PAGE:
Twenty twenty has a nice roll off the tongue. Tuh-wen-ty twen-tee. Five or six years ago, 2020 seemed like a nebulous faraway place. I’d daydream of this or that and say, by 2020. These are the cans that I kicked down to 2020 (and am probably not going to achieve):
- Move to a place with a yard.
- Get a dog
- Get a cat
- Get a chinchilla
- Get an alpaca, llama, Brahman cattle, chickens, goats, apiary…
Yes, I see now that my life goals involve owning others. How not-so-subtly possessive. But alas, given that 2020 is less than a year away, I probably won’t achieve my despotic wishes by then. I’ll have to rethink my priorities.
After my fish died, with the unfortunate water filter mistake, my shrimp came out of the wood work and multiplied like crazy. I realized there’s no such thing really as shrimp-friendly fish. Anything that fits in its mouth is fish food. So I dedicated my tank as a planted shrimp tank and they have taken off like crazy. Today, I doubled down, adding 4 blue velvet’s and 2 amanos.
According to aquarium forum’s amano’s are supposedly staples in planted tanks. They keep algae at bay. The amano is on the right. The little guy on the left is a half-sized cherry shrimp.
Blue velvet’s are essentially like cherry shrimp. They look exactly alike except one is red and the other is blue. The aquarium staff told me they will interbreed too so I may get some weird hybrid version, which is kind of a bummer. At $10 a pop, I would’ve preferred to keep some pure bluebloods. But hey, love conquers all I guess.
The guy at the fish store also put a piece of hornwort in the bag for the shrimp to hang onto during transit. I don’t have hornwort in my tank so I’m hoping this little piece will grow. It’s supposed to be invasive-species-level very easy to grow. Last time, they gave me some java moss which I already have.
This is Watson. My fur-nephew. He’s a rambunctious pup.
He’s smart – knows to ring a bell to be let outside to potty.
And he’s dumb about just about everything else. He knows nothing but love and play and food and naps.
And in all that stupid puppyness, he’s cuddly and friendly and totally lovable. Look at those floppity ears.
Last night, I changed the drinking water filter in our sink and used the first 5 liters of it to top off my tank thinking it was freshly filtered water. And even though I knew it was filter flush water, I figured if it was good enough to water plants with then it was good for my planted fish tank too. Apparently not. This morning, I found both of my fish dead. And some shrimp too. I don’t get it! People put carbon filter media in their aquarium filters too. Same basic principle of drinking water filters. How did my fish die?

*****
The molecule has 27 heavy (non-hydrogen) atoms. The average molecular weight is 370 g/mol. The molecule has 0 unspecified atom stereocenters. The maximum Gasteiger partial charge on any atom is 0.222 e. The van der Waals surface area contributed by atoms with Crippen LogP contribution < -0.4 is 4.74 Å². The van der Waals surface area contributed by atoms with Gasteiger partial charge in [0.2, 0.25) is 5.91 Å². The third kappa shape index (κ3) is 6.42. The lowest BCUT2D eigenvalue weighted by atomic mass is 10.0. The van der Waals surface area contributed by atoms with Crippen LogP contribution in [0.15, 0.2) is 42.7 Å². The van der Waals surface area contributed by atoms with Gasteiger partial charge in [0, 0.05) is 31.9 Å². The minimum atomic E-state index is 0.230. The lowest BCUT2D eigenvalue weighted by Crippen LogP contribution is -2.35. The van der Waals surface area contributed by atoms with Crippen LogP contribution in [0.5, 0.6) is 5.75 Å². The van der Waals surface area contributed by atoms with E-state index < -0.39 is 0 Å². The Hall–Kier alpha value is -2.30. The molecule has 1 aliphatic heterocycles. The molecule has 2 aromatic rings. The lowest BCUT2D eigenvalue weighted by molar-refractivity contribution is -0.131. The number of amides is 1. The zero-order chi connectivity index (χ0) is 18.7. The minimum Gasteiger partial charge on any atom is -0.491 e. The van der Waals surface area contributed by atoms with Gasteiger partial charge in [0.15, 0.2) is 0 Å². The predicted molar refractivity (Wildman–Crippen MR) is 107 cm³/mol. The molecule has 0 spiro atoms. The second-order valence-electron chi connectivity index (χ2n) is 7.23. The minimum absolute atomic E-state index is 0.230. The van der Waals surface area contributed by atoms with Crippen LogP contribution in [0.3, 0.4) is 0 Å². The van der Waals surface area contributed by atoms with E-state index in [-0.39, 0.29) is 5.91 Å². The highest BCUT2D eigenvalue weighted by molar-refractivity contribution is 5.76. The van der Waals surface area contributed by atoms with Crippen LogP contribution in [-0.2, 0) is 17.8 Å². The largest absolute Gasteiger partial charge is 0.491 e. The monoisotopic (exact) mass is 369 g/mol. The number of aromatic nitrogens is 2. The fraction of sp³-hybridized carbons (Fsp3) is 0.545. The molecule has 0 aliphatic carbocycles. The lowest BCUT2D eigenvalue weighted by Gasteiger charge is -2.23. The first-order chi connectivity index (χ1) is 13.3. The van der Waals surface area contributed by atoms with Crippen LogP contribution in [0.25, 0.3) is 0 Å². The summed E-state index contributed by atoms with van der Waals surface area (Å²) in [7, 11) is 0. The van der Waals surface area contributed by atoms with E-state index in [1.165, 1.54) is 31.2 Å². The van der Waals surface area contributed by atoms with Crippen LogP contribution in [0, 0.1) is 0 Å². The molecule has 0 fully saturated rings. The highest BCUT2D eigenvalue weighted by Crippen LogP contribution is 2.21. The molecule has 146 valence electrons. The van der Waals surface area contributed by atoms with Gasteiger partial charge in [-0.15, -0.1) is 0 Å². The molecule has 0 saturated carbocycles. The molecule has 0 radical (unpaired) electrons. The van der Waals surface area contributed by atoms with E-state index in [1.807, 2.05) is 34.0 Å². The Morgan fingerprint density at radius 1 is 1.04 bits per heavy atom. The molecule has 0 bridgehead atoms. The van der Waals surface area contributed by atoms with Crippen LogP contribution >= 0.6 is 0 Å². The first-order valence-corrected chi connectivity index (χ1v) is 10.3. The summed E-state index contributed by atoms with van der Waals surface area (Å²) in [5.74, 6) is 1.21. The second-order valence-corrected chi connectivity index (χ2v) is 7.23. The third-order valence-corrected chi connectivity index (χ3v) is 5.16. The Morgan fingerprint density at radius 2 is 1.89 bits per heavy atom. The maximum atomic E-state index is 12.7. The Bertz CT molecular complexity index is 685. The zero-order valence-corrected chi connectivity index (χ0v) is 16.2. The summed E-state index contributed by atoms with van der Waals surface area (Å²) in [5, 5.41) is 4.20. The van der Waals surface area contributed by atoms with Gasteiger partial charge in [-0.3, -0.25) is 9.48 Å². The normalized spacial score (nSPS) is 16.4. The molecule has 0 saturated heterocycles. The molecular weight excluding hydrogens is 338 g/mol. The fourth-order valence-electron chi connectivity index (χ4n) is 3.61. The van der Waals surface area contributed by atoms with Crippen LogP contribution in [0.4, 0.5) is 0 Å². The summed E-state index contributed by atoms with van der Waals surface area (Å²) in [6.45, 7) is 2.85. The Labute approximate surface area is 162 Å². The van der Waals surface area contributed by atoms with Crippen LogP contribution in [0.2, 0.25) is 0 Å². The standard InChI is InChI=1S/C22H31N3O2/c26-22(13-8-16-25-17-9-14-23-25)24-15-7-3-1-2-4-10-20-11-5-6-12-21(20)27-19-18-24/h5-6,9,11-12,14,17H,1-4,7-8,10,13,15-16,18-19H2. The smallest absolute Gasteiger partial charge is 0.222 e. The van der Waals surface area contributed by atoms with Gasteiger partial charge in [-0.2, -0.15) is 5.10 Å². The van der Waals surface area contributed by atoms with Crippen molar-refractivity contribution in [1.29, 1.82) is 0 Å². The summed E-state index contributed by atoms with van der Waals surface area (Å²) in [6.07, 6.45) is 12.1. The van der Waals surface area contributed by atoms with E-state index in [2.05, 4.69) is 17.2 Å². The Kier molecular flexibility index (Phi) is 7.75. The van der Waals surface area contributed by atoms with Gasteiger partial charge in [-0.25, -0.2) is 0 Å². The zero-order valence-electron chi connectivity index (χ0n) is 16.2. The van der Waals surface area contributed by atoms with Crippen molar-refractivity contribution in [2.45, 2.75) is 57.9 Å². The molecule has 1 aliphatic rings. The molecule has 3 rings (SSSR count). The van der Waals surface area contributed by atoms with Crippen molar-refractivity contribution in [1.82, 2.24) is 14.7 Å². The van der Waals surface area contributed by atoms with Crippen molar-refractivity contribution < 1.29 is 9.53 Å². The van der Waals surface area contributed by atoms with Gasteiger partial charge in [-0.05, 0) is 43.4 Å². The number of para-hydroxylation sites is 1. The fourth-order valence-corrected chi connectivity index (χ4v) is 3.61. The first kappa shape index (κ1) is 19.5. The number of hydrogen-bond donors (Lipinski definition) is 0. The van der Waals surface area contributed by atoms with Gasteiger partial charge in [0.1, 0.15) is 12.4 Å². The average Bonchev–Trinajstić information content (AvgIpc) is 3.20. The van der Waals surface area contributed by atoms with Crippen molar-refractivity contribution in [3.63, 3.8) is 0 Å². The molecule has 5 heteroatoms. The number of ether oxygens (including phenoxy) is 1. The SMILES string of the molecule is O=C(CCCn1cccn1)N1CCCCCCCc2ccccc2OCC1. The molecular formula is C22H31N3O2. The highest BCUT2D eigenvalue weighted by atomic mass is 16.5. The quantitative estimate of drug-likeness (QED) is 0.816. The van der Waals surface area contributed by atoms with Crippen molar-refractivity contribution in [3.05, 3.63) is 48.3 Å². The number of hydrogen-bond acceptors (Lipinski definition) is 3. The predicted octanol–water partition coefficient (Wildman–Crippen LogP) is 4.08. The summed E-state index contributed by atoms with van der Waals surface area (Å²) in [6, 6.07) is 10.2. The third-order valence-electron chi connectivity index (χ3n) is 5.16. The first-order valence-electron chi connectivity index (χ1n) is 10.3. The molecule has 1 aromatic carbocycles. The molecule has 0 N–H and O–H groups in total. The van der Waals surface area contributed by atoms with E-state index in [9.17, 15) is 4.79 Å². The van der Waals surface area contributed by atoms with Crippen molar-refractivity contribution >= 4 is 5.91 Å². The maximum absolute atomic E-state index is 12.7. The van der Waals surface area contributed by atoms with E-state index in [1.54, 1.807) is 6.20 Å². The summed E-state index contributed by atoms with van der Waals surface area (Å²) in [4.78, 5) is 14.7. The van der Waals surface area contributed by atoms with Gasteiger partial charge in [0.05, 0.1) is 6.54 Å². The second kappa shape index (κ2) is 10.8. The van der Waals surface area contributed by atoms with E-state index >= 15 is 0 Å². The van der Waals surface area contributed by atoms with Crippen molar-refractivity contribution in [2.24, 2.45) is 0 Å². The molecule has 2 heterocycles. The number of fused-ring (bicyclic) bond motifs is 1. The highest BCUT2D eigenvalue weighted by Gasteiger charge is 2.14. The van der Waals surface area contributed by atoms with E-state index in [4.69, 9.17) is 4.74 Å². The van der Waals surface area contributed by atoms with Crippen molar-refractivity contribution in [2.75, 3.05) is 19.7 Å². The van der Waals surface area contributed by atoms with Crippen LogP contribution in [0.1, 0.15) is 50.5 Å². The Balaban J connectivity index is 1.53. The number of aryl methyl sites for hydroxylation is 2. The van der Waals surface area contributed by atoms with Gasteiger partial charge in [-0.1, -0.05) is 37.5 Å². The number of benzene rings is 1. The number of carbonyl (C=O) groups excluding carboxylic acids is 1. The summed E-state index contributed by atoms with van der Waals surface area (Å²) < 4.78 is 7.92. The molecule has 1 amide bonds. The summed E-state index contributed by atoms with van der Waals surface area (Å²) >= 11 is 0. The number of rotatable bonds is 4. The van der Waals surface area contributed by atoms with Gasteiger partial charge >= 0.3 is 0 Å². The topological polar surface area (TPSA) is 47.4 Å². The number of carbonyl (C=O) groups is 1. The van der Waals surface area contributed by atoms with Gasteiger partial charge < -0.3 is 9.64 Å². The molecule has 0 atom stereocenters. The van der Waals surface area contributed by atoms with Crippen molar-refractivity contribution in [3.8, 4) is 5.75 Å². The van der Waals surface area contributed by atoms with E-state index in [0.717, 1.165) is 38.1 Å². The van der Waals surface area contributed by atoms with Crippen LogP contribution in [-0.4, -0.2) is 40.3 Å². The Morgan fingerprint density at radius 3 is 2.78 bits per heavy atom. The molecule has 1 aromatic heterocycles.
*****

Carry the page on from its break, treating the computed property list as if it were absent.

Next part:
I still have some tough survivor shrimp hanging about, chowing down on their dead brethren so at least there’s that. And the plants seem okay as well. I don’t know what’s in the water filter but now you know, animals should not drink new filter water. Especially small animals.
On a side note, I learned that some locations of Whole Foods or Mom’s Market will accept used water filters. Look up Preserve Gimme 5 for your nearest collection site.
I think I took how easy it was to maintain my fish tank for granted. I started to think they were indestructible because of how the shrimp and plants were flourishing. Invertebrates tend to be more sensitive to water quality. But they really handled my low tech, minimal intervention/work methods well. I didn’t really so much change the water as just used the tank water to water house plants and then top it off with regular untreated tap water. Chloramines and all. At most I would let the tap water sit for a week before using it, but not always. So they did well with infrequent water changes using untreated water. What’s kind of scary is, I put 5 liters of this Union Carbide water in a 100 liter tank. That’s only 5%. What am I drinking?!
On the plus side? If there is one 🙁 my cherry shrimp which are usually always hiding because of the fish are now always out and about. Their predators are gone and they feel safe. So I may just leave this a planted shrimp tank.
Neko Atsume. It’s a non-game kind of game. You place goodies in your yard to try to attract cats. That’s it.
Goodies include toys, food, snacks, scratch posts, cat trees, pillows, and other things cats like. Cats who come to your yard leave you sardines and you use those sardines to buy more goodies and expand your yard. It’s such a nothing sort of a game but I keep coming back to it. I keep checking every few minutes to see if another cat has come or if the one that’s there has left me gifts. I’m a virtual crazy cat lady.